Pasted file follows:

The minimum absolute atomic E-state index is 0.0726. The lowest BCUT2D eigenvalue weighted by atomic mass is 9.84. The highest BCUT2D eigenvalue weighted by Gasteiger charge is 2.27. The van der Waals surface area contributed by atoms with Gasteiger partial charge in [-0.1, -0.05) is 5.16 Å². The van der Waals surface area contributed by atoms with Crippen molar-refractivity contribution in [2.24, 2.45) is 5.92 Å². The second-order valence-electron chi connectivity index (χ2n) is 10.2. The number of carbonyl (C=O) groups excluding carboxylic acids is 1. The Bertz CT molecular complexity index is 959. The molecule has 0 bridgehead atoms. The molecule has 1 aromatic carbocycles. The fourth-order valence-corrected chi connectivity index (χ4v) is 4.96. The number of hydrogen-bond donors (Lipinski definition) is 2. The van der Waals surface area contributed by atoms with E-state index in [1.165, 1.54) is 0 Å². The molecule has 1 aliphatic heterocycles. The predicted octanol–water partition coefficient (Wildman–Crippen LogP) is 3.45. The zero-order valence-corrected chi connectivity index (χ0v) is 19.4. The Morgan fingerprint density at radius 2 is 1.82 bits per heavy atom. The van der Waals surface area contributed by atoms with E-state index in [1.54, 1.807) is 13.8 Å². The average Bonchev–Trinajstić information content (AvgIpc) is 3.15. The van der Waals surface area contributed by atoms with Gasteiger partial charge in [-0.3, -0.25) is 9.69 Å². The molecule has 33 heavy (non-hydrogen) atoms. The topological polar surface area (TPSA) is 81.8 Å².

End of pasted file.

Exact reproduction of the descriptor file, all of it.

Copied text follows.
The minimum absolute atomic E-state index is 0.0726. The lowest BCUT2D eigenvalue weighted by atomic mass is 9.84. The highest BCUT2D eigenvalue weighted by Gasteiger charge is 2.27. The van der Waals surface area contributed by atoms with Gasteiger partial charge in [-0.1, -0.05) is 5.16 Å². The van der Waals surface area contributed by atoms with Crippen molar-refractivity contribution in [2.24, 2.45) is 5.92 Å². The second-order valence-electron chi connectivity index (χ2n) is 10.2. The number of carbonyl (C=O) groups excluding carboxylic acids is 1. The Bertz CT molecular complexity index is 959. The molecule has 0 bridgehead atoms. The molecule has 1 aromatic carbocycles. The fourth-order valence-corrected chi connectivity index (χ4v) is 4.96. The number of hydrogen-bond donors (Lipinski definition) is 2. The van der Waals surface area contributed by atoms with E-state index in [1.165, 1.54) is 0 Å². The molecule has 1 aliphatic heterocycles. The predicted octanol–water partition coefficient (Wildman–Crippen LogP) is 3.45. The zero-order valence-corrected chi connectivity index (χ0v) is 19.4. The Morgan fingerprint density at radius 2 is 1.82 bits per heavy atom. The van der Waals surface area contributed by atoms with E-state index in [1.54, 1.807) is 13.8 Å². The average Bonchev–Trinajstić information content (AvgIpc) is 3.15. The van der Waals surface area contributed by atoms with Gasteiger partial charge in [-0.3, -0.25) is 9.69 Å². The molecule has 33 heavy (non-hydrogen) atoms. The topological polar surface area (TPSA) is 81.8 Å².